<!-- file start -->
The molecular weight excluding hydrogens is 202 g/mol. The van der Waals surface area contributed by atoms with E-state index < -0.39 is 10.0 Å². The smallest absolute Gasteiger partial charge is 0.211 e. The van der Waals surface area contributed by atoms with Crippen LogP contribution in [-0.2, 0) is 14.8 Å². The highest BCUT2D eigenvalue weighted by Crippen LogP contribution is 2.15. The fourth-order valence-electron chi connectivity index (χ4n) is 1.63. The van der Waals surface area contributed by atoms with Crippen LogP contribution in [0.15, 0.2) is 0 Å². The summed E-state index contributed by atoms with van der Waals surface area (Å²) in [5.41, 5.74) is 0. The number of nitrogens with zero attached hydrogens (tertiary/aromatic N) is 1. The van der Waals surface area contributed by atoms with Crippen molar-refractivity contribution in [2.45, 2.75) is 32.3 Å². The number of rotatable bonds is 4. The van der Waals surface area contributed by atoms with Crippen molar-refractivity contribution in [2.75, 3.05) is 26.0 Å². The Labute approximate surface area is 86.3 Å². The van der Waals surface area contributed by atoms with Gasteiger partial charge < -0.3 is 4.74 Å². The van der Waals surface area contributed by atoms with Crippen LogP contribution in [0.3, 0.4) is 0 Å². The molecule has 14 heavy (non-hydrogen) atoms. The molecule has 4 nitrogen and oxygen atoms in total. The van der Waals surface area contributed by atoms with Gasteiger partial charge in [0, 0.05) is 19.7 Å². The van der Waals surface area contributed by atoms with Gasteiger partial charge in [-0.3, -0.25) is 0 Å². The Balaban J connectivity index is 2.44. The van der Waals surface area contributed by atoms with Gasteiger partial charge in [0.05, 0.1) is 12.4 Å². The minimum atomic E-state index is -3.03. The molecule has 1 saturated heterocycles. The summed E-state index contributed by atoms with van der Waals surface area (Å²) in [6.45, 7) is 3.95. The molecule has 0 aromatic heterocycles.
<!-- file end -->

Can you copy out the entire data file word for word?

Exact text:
The molecular weight excluding hydrogens is 202 g/mol. The van der Waals surface area contributed by atoms with E-state index < -0.39 is 10.0 Å². The smallest absolute Gasteiger partial charge is 0.211 e. The van der Waals surface area contributed by atoms with Crippen LogP contribution in [-0.2, 0) is 14.8 Å². The highest BCUT2D eigenvalue weighted by Crippen LogP contribution is 2.15. The fourth-order valence-electron chi connectivity index (χ4n) is 1.63. The van der Waals surface area contributed by atoms with Crippen LogP contribution in [0.15, 0.2) is 0 Å². The summed E-state index contributed by atoms with van der Waals surface area (Å²) in [5.41, 5.74) is 0. The number of nitrogens with zero attached hydrogens (tertiary/aromatic N) is 1. The van der Waals surface area contributed by atoms with Crippen molar-refractivity contribution in [2.45, 2.75) is 32.3 Å². The number of rotatable bonds is 4. The van der Waals surface area contributed by atoms with Crippen molar-refractivity contribution in [2.75, 3.05) is 26.0 Å². The Labute approximate surface area is 86.3 Å². The van der Waals surface area contributed by atoms with Gasteiger partial charge < -0.3 is 4.74 Å². The van der Waals surface area contributed by atoms with Crippen LogP contribution in [0.3, 0.4) is 0 Å². The molecule has 14 heavy (non-hydrogen) atoms. The molecule has 4 nitrogen and oxygen atoms in total. The van der Waals surface area contributed by atoms with Gasteiger partial charge in [0, 0.05) is 19.7 Å². The van der Waals surface area contributed by atoms with Gasteiger partial charge in [-0.3, -0.25) is 0 Å². The Balaban J connectivity index is 2.44. The van der Waals surface area contributed by atoms with Gasteiger partial charge in [0.05, 0.1) is 12.4 Å². The minimum atomic E-state index is -3.03. The molecule has 1 saturated heterocycles. The summed E-state index contributed by atoms with van der Waals surface area (Å²) in [6.45, 7) is 3.95. The molecule has 0 aromatic heterocycles.